Admiring the colorful Hells of Beppu and “bathing” in sand are fun must-do’s when in Oita Prefecture, but there is even more exciting — and cavernous — onsen (hot spring baths) to discover.
As you drive through the mountains in the western part of Oita, a prefecture in Kyushu well known for its prolific onsen culture, you will encounter tens of local hot spring inns along the route. Among them is Kabeyu Hot Spring, the rarity of a hot spring in a cave. Used by locals for about 300 years, it and a few surrounding onsen are a chance to take advantage of the remoteness of this place, unpolluted by touristy crowds and urban noises.
Photo by: Cara Lam
What makes it even more unique is that it’s a mixed-gender onsen. Once you arrive, you first need to pay the entrance fee at the local Japanese inn — Ryokan Fukumotoya — before walking down the stairs to the cave. There is a split road near the entrance of the hotel and you will need to take the left one to reach the warm spring sized for about 10 people. If you take the right road instead, you will find a showering facility that you can use for an extra couple hundred yen.
Bathing in a cave
Only a few steps down and you will see a dark, deep bath dug out of a cave. The wall of rocks is an impressive and truly unique structure made by nature. This is where the name kabeyu is derived from, which literally means “hot spring of wall.” The hot spring water flows through the cracks in the rocky wall.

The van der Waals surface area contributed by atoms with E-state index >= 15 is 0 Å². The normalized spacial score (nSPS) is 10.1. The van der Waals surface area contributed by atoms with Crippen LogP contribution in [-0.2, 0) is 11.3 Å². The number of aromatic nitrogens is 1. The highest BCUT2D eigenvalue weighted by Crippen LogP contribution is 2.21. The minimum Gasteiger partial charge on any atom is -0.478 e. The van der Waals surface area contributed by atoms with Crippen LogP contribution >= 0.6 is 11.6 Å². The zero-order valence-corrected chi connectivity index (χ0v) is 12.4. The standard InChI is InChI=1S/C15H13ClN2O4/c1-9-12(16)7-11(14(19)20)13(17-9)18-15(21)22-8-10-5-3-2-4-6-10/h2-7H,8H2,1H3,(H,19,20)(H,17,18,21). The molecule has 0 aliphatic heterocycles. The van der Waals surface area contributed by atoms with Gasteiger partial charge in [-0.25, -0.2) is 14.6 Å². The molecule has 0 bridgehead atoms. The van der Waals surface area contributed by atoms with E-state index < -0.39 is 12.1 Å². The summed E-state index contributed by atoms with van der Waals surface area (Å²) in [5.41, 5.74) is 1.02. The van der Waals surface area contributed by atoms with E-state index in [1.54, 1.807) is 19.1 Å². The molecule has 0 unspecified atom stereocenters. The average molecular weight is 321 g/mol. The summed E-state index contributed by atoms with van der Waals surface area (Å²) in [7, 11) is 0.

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In fact, the smooth alkaline waters are believed to have pain-relieving powers if you stay in for more than an hour. The long soak after a tiring day can prevent muscle pain and will even make your skin smooth.
Next to the main bath is a small gate that leads to a smaller bath, which is also a mixed-gender and lukewarm. Feel free to lie down and appreciate the slow, peaceful flow of the river directly in front of you. This spot is particularly spectacular with autumn foliage and popular in summer for fishing lovers.
If you’re a bit shy, opt for another cave bath in a building just above the main bath. To enter that bath, however, you will first go through an enclosed changing area with lockers and baskets. This bath may feel a bit hotter than the other two baths, and the fact that it is more indoor gives it a complete cave ambiance.
Photo by: Cara Lam
There are no English signs in the area, so in order to find this place, you will have to look for a big wooden sign with these Japanese characters:“壁湯温泉 福元屋”, which signals to go to the hotel to enter the onsen.
Near Kabeyu Onsen, there is also the Sendo Waterfall (locally known as Sendo no Taki). Before it became a tourist attraction, this waterfall could only be accessed by hunters in the past.
The waterfall and hot spring are connected through a local legend about a beautiful immortal woman. Locals believe that the woman created the hot spring so she could purify herself. Thus, after purifying Kabeyu Onsen, she returned to the Sendo waterfall. Thanks to this legend, Kabeyu Onsen is also known as Sendo no yu (Sendo hot spring).
For tips and rules about mixed-gender onsen, check out our GaijinPot Blog on konyoku onsen.